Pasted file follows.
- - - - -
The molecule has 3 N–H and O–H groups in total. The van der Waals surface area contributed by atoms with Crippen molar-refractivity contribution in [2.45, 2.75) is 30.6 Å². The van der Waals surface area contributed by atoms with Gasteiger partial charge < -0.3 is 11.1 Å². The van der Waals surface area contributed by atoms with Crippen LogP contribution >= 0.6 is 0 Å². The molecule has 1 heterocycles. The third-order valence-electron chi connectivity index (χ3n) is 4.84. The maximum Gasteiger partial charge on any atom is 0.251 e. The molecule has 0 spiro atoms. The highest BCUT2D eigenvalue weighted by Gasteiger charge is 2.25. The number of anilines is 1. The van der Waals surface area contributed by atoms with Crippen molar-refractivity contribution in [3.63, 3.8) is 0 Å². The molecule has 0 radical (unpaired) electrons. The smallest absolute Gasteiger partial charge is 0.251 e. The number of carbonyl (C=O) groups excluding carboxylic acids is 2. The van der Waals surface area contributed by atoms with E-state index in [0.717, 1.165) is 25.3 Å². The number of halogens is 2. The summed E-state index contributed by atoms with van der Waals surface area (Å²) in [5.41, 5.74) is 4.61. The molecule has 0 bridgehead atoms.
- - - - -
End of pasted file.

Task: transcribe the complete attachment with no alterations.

The molecule has 3 N–H and O–H groups in total. The van der Waals surface area contributed by atoms with Crippen molar-refractivity contribution in [2.45, 2.75) is 30.6 Å². The van der Waals surface area contributed by atoms with Gasteiger partial charge < -0.3 is 11.1 Å². The van der Waals surface area contributed by atoms with Crippen LogP contribution >= 0.6 is 0 Å². The molecule has 1 heterocycles. The third-order valence-electron chi connectivity index (χ3n) is 4.84. The maximum Gasteiger partial charge on any atom is 0.251 e. The molecule has 0 spiro atoms. The highest BCUT2D eigenvalue weighted by Gasteiger charge is 2.25. The number of anilines is 1. The van der Waals surface area contributed by atoms with Crippen molar-refractivity contribution in [3.63, 3.8) is 0 Å². The molecule has 0 radical (unpaired) electrons. The smallest absolute Gasteiger partial charge is 0.251 e. The number of carbonyl (C=O) groups excluding carboxylic acids is 2. The van der Waals surface area contributed by atoms with E-state index in [0.717, 1.165) is 25.3 Å². The number of halogens is 2. The summed E-state index contributed by atoms with van der Waals surface area (Å²) in [5.41, 5.74) is 4.61. The molecule has 0 bridgehead atoms.